DAVID CROSBY – ” Triad ” Covers by Jefferson Airplane/The Byrds/Icicle Works

Posted: April 3, 2015 in MUSIC
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Triad” is a song written by David Crosby in 1967 about a ménage à trois, a subject perfectly in keeping with the “free love” and hippie philosophies of the day. The song was written while Crosby was a member of the rock band The Byrds, who were at that time recording their fifth studio album, “The Notorious Byrd Brothers“. 

On this studio demo above of the song recorded by just Crosby and his Martin guitar its a softer acoustic demo of this song…recorded at a studio in Hollywood, he came in barefoot with a guitar straped across his back…and I set up 2 mics..one for him and one for his Martin, and he just did it . 

Although the band did record “Triad” and perform it live during a September 1967 engagement at the Whisky a Go Go, it was eventually not included on the final release of “The Notorious Byrd Brothers” album.  According to Crosby, Roger McGuinn and Chris Hillman felt that its subject-matter was too controversial with McGuinn allegedly deriding the song as a “freak-out orgy tune. However, this has since been denied by Hillman who has stated “I don’t think it was a moral decision. The song just didn’t work that well. David Crosby was drifting and bored and he wanted to do something else, and that song just added fuel to the fire. “Notorius Byrd Bros” would have broke big if they had kept this song and ditched that awful opening track “Artificial Energy” …..Triad was perfect for its time and would have put the Byrds right back at cutting edge status. I think the exclusion of this song from Notorious was the nail in the coffin for his days as a Byrd. And his behavior at Monterey didn’t help or his guesting with the Springield there didn’t help. Or his being adamant against ‘Goin’ Back’ being on Notorious. Regardless, David had emerged as a writer of great skill and his songs needed to be heard. They were and still are!  – Although the decision to keep this song off the Notorious LP may have played a minor role, it was the power struggle between McGuinn and Crosby that led to David’s dispatch from the group.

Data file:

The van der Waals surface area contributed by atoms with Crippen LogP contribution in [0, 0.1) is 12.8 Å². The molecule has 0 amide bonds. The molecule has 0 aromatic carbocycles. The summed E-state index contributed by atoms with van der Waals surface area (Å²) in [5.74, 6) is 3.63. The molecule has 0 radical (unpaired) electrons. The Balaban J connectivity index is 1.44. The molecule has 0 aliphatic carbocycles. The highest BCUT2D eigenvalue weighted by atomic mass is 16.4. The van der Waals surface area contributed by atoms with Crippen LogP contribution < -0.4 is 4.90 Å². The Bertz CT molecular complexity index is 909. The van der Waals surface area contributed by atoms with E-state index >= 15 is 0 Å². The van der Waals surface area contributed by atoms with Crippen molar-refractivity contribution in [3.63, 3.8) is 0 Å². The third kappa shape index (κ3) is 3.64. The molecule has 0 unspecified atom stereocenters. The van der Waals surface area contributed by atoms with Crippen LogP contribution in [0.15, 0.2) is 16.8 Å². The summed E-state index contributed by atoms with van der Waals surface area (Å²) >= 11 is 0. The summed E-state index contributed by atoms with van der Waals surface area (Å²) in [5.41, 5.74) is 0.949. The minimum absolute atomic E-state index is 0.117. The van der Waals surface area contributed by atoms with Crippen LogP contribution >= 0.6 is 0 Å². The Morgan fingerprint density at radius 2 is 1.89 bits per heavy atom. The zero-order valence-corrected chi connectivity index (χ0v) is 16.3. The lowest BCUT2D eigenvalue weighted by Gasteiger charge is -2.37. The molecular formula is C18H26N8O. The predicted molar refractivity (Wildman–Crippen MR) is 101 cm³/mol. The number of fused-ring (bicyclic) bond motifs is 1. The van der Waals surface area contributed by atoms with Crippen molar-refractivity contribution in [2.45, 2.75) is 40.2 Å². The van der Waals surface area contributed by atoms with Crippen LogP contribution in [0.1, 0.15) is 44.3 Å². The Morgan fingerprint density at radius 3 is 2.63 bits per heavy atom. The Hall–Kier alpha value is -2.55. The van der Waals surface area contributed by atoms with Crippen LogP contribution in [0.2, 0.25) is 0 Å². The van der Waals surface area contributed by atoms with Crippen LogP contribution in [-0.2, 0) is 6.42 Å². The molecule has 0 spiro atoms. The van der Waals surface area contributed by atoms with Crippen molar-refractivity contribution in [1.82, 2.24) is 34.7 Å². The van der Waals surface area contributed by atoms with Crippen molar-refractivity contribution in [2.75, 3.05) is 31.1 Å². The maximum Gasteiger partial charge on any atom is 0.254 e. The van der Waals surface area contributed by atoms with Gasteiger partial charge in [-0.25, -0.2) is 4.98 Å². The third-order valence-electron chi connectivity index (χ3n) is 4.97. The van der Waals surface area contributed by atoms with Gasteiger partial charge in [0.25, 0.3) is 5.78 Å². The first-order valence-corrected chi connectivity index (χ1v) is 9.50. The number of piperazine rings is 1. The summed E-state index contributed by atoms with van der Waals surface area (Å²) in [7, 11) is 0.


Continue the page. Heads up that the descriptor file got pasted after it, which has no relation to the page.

There had been growing animosity between Crosby and the rest of the band throughout 1967. Tensions had arisen from several factors, including Crosby’s displeasure over the band’s wish to record the GoffinKing composition Goin’ Back, his fraternization with fellow L.A. musicians, and his controversial remarks to the audience during The Byrds’ performance at the Monterey Pop Festival. These factors, along with the discord over “Triad”, contributed to McGuinn and Hillman’s decision to fire Crosby in October 1967. Crosby then gave the song to Jefferson Airplane, who recorded it on their 1968 album,Crown of Creation.  Airplane did it after the Byrds told Crosby they were not going to include it on their next album.  He got pissed off and gave it to airplane. 

A Live version of the song “Triad” was later included on Crosby, Stills, Nash & Young‘s 1971 album, 4 Way Street
David Crosby certainly shone more brightly as a solo artist with CSN; but the Byrds moved on to pioneer the genre of Country-Rock which, despite the insulting lack of recognition from the industry today, ultimately shaped the future of the Country music genre.
Also here is a version of “Triad” by the Icicle Works it is great!  the band recorded “Triad” as a medley with another Byrds’ song, Chestnut Mare, on the 1989 Byrds’ tribute album Time Between – A Tribute to The Byrds.
‘Why should we all stop at three’ . Now that’s a good last line for the song!
Fantastic song.

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